Around this time 2 years ago I ventured into the public library. The library has always seemed to me a calm and comforting place where natural introverts like me can hide without need for social interaction. I have fond memories of public libraries from my childhood.
- My parents did not have much money for books when I was young and so it became a Saturday ritual to take us to the local library. My sisters and I delighted in the weekly routine of 4 books in and 4 books out. The sitting with a pile of books on the library floor to make the book selection was as much fun as the devouring at bed time. Decisions were critical of course as it could never be guaranteed that a book cast away could ever be found again in the bowels of the public library system. I conjured up images of the child that never returned the book that I had set aside for next week. I remember tittering as my precocious sister stole into the forbidden adult library to feed on the minds of Austen, Bronte and yes, Mills & Boon.
- As I grew older, the library routine became an independent journey. There was a Mobile Library that parked on the next road from my house. Come rain or shine, the humble little van would open it’s doors to a wonderful and shifting collection of books rammed onto wooden shelves that seemed to be hewn from the very carcass of the van. It’s purpose? To open my mind. Here I discovered childhood favourites from Roald Dahl and Enid Blyton to Paula Danziger, Judy Blume (who can forget Ralph?), Robert Cormier and S.E. Hinton. From books I spent a childhood learning and yearning to be British and the teenage years aspiring to be American. 2016 has made both youthful aspirations rather less enticing, but I think the core of what I mean still stands: books shape opinions, identities and lives.
- As an adult, sadly the enjoyable public library routines of old fell away to being buried in book stacks of University Libraries. The “downstairs” of the Institute of Psychiatry (IOP) library was in my day a pleasure. Hidden away, accessed by spiral staircase is a room with more books than space where one had to churn a handle to move whole bookcases in order to squeeze between the shelves to retrieve the required tome. It’s fortunate that it was almost always devoid of people, because the one occasion where the bookcase started to move while I was trapped in between stacks brought back Star Wars style nightmares of being crushed by advancing walls. It always impressed me that amongst those books were the first clumsy descriptions of Down’s Syndrome, Schizophrenia and Autism. The pleasantly eerie bolt-hole had an atmosphere that’s hard to recreate. Sadly, it’s all gone now, and the IOP library – like most things – has “gone digital” and now resembles an Apple Store.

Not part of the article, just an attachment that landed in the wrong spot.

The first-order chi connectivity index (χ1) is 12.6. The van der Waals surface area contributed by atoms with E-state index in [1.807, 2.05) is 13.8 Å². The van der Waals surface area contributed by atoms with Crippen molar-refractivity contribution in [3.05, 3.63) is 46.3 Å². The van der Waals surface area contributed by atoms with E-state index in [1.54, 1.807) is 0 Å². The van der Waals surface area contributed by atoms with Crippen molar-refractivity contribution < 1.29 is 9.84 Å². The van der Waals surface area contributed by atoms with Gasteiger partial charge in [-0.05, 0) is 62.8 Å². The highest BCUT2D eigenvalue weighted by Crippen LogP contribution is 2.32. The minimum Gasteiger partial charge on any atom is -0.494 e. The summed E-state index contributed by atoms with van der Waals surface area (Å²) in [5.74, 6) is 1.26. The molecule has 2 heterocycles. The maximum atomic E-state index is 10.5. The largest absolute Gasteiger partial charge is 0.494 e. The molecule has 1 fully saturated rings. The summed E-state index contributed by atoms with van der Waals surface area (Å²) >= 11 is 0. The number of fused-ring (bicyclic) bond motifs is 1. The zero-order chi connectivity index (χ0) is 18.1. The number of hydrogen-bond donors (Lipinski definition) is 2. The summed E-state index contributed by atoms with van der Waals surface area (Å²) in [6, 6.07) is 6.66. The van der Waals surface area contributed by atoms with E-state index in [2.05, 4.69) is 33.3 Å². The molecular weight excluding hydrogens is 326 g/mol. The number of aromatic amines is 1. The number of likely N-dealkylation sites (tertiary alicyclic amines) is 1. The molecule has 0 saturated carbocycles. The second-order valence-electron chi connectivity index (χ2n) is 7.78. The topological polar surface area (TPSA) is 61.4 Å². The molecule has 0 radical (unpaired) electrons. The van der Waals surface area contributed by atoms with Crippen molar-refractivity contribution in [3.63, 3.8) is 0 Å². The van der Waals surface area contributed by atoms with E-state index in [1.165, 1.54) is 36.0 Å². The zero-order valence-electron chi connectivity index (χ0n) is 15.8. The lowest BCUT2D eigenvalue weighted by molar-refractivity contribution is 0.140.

A return to the public library was heralded by having children of my own. Although not quite up to the organisation of weekly visits, the public library is a space that my children know and enjoy. Helped by lack of overdue fees on children’s books and Drop-Back boxes for books, sporadic and opportunistic visits to the library are possible. My children, like me before them enjoy the rummage and many of their favourite picture books were bent and battered copies of random and obscure books (for instance one about a girl called Tina and an alligator that trips on soap while doing the Tango and falls down the toilet) bought for 20p from the Library rejects sell-off bins. While the children explored and tried to hack into the library computers, I would wander to the parenting section.
During this particular library visit 2 years ago though, I wasn’t exploring the parenting shelves, I was asking the man behind the desk for the little red book – “The Writers and Artist’s Yearbook 2014“. The Writers and Artist’s Yearbook is an agency listing for budding writers and artists.
I had decided to take the plunge. I scoured the book for agencies interested in non-fiction and parenting. I took down the emails. I went home and I sent out my story.
I had been here 2 years earlier for the same reason. I had written the beginnings of a manuscript about my childhood and it’s influence on my parenting. I had pored through the agency listings and sent off my manuscript to 5 agencies. I was rejected by all of them, although one had nice things to say. It wasn’t easy to think about going through this process of rejection again, but since the first round of submission, I had started the blog and was warmed by the people that had responded to my writing. Friends and acquaintances would stop me and say “I liked your last blog” or “my wife reads your blog” which was a real encouragement. Also, as I had nothing better to do at the time (as high flying work-places dislike women with young children), there was nothing to lose. Sometimes it takes having no easy option available to force us to take a risk.
And so it came that a lovely young mother connected with my story and agreed to become my agent, followed a year later by another lovely mother offering to be my publisher.
And that’s how I got to meet proper writers: Russell Brand, Joe Wicks, Jack Monroe, Leah Garwood-Gowers, Daisy Kristiansen, Laura James and Eleanor Morgan and pitch with them to media and retailers our books that will be released by Bluebird Books (Pan Macmillan) in 2017.
For those that harbour manuscripts (I know at least one-friend) – please send them out – it really does happen! And if you can, pop in to your local library. Without us they have been closing up and down the country and with their closure the door and mind-opening opportunities for many children.